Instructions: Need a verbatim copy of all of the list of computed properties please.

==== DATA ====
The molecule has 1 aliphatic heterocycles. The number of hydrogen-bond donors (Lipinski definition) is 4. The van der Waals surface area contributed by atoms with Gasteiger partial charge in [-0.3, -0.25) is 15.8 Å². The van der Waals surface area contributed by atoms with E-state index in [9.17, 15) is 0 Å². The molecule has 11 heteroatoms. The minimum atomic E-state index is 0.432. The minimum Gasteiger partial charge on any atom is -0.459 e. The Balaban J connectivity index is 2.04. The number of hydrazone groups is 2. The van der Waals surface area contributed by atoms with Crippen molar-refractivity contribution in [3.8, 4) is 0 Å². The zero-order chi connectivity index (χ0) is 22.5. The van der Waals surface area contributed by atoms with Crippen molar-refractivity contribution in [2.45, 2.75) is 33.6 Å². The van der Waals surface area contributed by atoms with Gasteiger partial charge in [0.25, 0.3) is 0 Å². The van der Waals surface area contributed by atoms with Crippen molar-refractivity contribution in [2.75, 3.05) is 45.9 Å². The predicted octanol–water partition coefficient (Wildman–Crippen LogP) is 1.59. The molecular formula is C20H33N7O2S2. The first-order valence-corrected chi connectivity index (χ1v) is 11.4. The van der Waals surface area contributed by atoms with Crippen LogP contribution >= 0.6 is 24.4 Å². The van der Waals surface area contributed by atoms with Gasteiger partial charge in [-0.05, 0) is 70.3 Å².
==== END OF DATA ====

The molecule has 1 aliphatic heterocycles. The number of hydrogen-bond donors (Lipinski definition) is 4. The van der Waals surface area contributed by atoms with Gasteiger partial charge in [-0.3, -0.25) is 15.8 Å². The van der Waals surface area contributed by atoms with E-state index in [9.17, 15) is 0 Å². The molecule has 11 heteroatoms. The minimum atomic E-state index is 0.432. The minimum Gasteiger partial charge on any atom is -0.459 e. The Balaban J connectivity index is 2.04. The number of hydrazone groups is 2. The van der Waals surface area contributed by atoms with Crippen molar-refractivity contribution in [3.8, 4) is 0 Å². The zero-order chi connectivity index (χ0) is 22.5. The van der Waals surface area contributed by atoms with Crippen molar-refractivity contribution in [2.45, 2.75) is 33.6 Å². The van der Waals surface area contributed by atoms with Gasteiger partial charge in [0.25, 0.3) is 0 Å². The van der Waals surface area contributed by atoms with Crippen molar-refractivity contribution in [2.75, 3.05) is 45.9 Å². The predicted octanol–water partition coefficient (Wildman–Crippen LogP) is 1.59. The molecular formula is C20H33N7O2S2. The first-order valence-corrected chi connectivity index (χ1v) is 11.4. The van der Waals surface area contributed by atoms with Crippen LogP contribution >= 0.6 is 24.4 Å². The van der Waals surface area contributed by atoms with Gasteiger partial charge in [-0.05, 0) is 70.3 Å².